It was dark as we gathered for the Great Vigil of Easter and the items were tucked out of sight, so I doubt anyone noticed their presence. I had carefully prepared the kindling for the new fire and was poised to strike steel to flint, praying for a spark, praying for a fire to herald the resurrection of our Lord Jesus – light vanquishing the darkness. I was confident that the stone would spark, that the spark would fall true, and that the flame would blaze – confident, but not Elijah-on-Carmel confident. I poured no water. I taunted no false prophets. Instead, I hedged my bets. Near to hand, hidden from all, was the holy Bic, the sacred candle lighter and guarantor of new fire. I was prepared for no flame.
Just a few years ago, some local Pascal worshipers were injured when the new fire was kindled at another nearby church. I think accelerant was involved and matters got quickly and badly out of hand: sirens, ambulances, hospitals. Last year, in another local tragedy, a beautiful Orthodox church sustained extensive fire damage following the Easter Vigil, probably from candles left unattended and unsecured. I was confident I would kindle no such raging inferno – but not Elijah-on-Carmel confident. I used no lighter fluid. I cleared an appropriate safety zone around the fire. Still, I hedged my bets. Near to hand, hidden from all, was the holy fire extinguisher, the sacred snuffer of new fire. I feared a conflagration.
“O God, through your Son you have bestowed upon your people the brightness of your light: Sanctify this new fire, and grant that in this Paschal feast we may so burn with heavenly desires, that with pure minds we may attain to the festival of everlasting light; through Jesus Christ our Lord. Amen.”
Still, the memory of the hidden lighter and fire extinguisher has lingered with me since that Vigil, forming slowly and hesitantly into a metaphor or allegory of sorts, though I still can’t precisely express it. If the new fire represents the presence of God, then what of the lighter? What of the extinguisher?
At the Eucharist, the celebrant offers silent or whispered prayer at the lavabo before the Great Thanksgiving. As deacon and priest I have often had the privilege of assisting with this ablution. I do not know what prayer each of my brother priests offers there, and I have never tried to listen in to that moment of great intimacy between servant and Master. An Orthodox bishop of a small, autocephalous jurisdiction once told a friend that he simply prayed not to burst into flame at the altar, prayed that God would spare the sinner for service once more. And there is the metaphor again, inchoate still: something about knowledge that God has promised to be present, something about fear that he might not show up, and something about terror that he might manifest in all his glory.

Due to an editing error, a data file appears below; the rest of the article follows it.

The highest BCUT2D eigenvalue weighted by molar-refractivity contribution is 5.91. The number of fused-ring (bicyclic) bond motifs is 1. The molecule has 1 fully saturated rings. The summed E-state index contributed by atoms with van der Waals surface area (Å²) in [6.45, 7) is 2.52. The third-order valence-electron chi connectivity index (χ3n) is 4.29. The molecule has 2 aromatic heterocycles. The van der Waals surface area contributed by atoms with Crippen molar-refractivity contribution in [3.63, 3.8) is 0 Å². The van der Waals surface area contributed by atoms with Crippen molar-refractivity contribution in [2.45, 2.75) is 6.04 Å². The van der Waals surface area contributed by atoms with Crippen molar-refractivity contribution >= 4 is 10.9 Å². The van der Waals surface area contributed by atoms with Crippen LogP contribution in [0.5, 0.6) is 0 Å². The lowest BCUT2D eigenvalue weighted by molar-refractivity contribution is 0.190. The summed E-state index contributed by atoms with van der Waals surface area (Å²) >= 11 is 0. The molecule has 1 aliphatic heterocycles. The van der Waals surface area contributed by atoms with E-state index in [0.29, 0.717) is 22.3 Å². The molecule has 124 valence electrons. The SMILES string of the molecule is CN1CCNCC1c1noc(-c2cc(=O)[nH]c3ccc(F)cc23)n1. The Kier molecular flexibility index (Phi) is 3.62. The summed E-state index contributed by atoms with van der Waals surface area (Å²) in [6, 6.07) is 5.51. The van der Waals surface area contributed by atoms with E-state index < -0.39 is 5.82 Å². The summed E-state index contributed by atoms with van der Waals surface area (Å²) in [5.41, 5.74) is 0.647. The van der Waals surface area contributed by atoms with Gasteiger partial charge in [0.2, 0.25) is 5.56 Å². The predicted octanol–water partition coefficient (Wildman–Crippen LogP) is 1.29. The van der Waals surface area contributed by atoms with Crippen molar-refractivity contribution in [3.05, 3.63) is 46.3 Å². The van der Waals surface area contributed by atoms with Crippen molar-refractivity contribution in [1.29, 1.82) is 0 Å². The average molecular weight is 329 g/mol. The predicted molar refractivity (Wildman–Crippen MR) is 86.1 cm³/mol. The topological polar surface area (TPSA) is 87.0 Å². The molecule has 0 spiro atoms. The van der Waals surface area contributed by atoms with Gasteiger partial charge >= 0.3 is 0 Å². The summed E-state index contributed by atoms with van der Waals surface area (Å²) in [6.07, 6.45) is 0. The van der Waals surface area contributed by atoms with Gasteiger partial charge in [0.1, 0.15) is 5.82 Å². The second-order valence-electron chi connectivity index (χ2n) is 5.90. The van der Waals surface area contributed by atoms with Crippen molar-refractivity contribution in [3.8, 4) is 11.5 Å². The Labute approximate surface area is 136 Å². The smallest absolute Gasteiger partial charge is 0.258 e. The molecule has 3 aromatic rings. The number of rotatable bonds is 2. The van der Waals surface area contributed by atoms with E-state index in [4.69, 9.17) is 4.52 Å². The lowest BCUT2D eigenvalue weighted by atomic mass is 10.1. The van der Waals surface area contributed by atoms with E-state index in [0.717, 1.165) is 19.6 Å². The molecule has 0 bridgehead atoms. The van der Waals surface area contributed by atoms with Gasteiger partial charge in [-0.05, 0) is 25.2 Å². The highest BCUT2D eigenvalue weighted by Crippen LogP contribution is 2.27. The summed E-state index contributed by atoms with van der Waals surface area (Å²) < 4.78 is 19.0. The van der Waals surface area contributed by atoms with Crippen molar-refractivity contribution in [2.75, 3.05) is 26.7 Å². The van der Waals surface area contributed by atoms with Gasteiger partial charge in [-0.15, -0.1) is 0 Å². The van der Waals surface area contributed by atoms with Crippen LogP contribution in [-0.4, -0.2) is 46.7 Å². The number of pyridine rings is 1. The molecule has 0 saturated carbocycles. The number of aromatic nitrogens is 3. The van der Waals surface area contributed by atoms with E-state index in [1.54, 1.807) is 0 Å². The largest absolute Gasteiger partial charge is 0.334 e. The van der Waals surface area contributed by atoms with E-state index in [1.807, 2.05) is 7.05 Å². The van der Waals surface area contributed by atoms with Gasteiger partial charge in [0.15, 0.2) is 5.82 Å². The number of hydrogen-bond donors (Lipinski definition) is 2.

Oh that you would rend the heavens and come down,
that the mountains might quake at your presence—
2 as when fire kindles brushwood
and the fire causes water to boil—
to make your name known to your adversaries,
and that the nations might tremble at your presence (Is 64:1-2)!
Yes, rend the heavens and come down with holy fire. But first, let me get the lighter in case You don’t, and the fire extinguisher in case You do. It may be that this metaphor is all about control. Perhaps we really do want God to show up – of course we do – but only in controlled amounts: present when called – at our convenience – but not wild, not unpredictable, not like Malachi’s messenger.
And the Lord whom you seek will suddenly come to his temple; and the messenger of the covenant in whom you delight, behold, he is coming, says the Lord of hosts. 2 But who can endure the day of his coming, and who can stand when he appears? For he is like a refiner’s fire and like fullers’ soap (Mal 3:1b-2).
Longing mixed with fear: come, Lord, but not too near lest I be undone.
And now the metaphor begins to morph into questions and challenge.
Where am I fearful that God will not show up even though he has promised?
Where am I fearful that God will show up – unexpectedly, overwhelmingly?
Where and how do I seek to control God rather than to be controlled by God?
What am I afraid of: looking foolishly and falsely expectant on one hand or foolishly and truly small – insignificant kindling for the fire of God – on the other?
The challenge is clear: to abandon all hope and desire of control and to embrace and be engulfed by the love of God as God sees fit.
Rich Mullins got it right in his song The Love of God:
There’s a wideness in God’s mercy
I cannot find in my own
And He keeps His fire burning
To melt this heart of stone
Keeps me aching with a yearning
Keeps me glad to have been caught
In the reckless raging fury
That they call the love of God
Yes, the reckless raging fury that they call the love of God. Come, Lord Jesus, come as you see fit – or not. Come, Lord Jesus, come warm me with gentle flames or consume me in the reckless raging fury of your love. Come, Lord Jesus, come beyond any thoughts or hopes of control and beyond any shadow of doubt.
Next Easter, if I am blessed to light the new fire, there will be no hidden, holy Bic. And while the fire extinguisher might still be nearby physically, I pray it will not be so spiritually, not in my heart.
Inline Photo: © Mary Kathleen Roop, used with permission
Featured Image: skitterphoto.com, used with permission
John is a Knoxville, Tennessee native and was a third generation member of the Christian Church, where he served as deacon, elder, and teacher. He and his wife, Clare, were drawn to the Anglican Church by the rhythm of the daily office, the richness of liturgy, and the presence of a sacramental worldview. John was ordained to the priesthood in May 2015. He looks forward to continued ministry at Apostles Anglican Church. John and Clare have one daughter who is currently in college studying secondary science education.